Jesus says, ‘Blessed are you when men persecute you, revile you, and say all manner of evil things against you on account of Me.’ The persecution from which Jesus is promising a great blessing, the one from which He is urging the Christians at Smyrna to be faithful until death, is one stemming from faithfulness to Him. If you are persecuted for the sake of righteousness, for seeking to move forward the glorious work of the Great Commission, in your community, nation, and world, then you are to rejoice. Your reward in heaven is great. So, if you are persecuted in like manner then those persecuting you are doing you a huge favor. They are guaranteeing you a wonderful reward on the day when you meet your Savior face to face.
Jesus also said, ‘Woe to you if all men speak well of you, for so they spoke about the false prophets,’ ( Luke 6:26). Paul put the same idea another way, ‘Those who desire to live godly in Christ Jesus will be persecuted,’ (2 Timothy 3:12).
Is there any indication in your life that anyone is upset with you because you are a follower of Christ? Jesus said, ‘If anyone wishes to save his life, he will lose it. If anyone loses his life for my sake, he will save it,’ (Luke 9:24).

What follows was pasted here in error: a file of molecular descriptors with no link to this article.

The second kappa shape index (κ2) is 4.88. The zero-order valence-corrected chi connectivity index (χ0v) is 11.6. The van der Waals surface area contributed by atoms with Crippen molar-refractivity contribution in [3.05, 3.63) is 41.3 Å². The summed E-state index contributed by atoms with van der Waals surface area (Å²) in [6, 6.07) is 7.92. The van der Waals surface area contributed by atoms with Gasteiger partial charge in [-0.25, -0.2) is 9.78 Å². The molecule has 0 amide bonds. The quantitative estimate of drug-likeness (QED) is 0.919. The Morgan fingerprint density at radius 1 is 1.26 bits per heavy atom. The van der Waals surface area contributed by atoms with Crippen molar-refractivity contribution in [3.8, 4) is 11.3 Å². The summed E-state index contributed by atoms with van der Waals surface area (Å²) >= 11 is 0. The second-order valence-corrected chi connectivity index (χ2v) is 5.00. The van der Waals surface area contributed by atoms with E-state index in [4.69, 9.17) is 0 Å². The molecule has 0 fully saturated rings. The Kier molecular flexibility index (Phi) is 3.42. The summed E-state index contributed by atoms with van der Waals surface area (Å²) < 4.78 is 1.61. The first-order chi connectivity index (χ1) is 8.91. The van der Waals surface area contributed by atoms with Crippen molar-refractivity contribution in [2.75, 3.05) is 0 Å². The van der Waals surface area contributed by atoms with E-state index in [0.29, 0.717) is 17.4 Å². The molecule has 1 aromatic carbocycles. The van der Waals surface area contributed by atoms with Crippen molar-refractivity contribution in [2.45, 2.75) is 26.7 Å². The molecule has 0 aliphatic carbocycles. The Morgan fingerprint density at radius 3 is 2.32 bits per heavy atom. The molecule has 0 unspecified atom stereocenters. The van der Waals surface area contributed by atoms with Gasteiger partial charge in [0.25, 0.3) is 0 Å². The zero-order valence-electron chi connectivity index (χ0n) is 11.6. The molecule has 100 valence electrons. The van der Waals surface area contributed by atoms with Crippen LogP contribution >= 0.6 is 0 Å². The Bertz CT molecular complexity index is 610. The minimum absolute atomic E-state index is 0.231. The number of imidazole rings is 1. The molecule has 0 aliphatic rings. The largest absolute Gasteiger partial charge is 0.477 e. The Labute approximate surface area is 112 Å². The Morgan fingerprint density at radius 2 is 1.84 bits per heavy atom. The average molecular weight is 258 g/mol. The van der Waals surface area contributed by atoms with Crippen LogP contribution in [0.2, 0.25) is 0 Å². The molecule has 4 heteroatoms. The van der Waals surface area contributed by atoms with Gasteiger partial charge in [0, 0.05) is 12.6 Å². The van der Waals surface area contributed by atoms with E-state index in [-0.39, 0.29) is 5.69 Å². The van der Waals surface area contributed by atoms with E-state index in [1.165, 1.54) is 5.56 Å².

You may be suffering persecution for the sake of Christ and His kingdom if:
– you are mocked for seeking to speak to people about the person and work of Jesus
– your friends, in your days before your conversion, no longer include you in their social plans, realizing that you kind of blow up their party with your desire to get Jesus on the scoreboard in your conversations
– you lose a few clients because they now realize you actually believe same sex marriage is an abomination and perversion
– family members avoid you like the plague at Thanksgiving and Christmas celebrations
– family members and neighbors go off on you for claiming the exclusivity of Christ, that He is not merely one of many roads leading up to heaven, that in fact He is the only road leading there.
I could go on but you no doubt get the point. You are not to look for trouble. You are not to provoke people to anger or hostility. You are to heed Paul’s admonition to let your speech be with grace, seasoned as it were by salt, so that you may know how you should respond to each person (Colossians 4:6). If possible, as far as it depends on you, you are to be at peace with all men (Romans 12:18).
The cross of Christ, however, divides. It humbles. It convicts. It draws people to Christ in repentance or it drives them away as they gnash their teeth at the God who so audaciously calls men everywhere to repent.
Al Baker; PRESBYTERIAN EVANGELISTIC FELLOWSHIP
- When a Nation Forgets God: Seven Lessons We Must Learn from Nazi Germany, Erwin Lutzer page 122.
- 2. Ibid.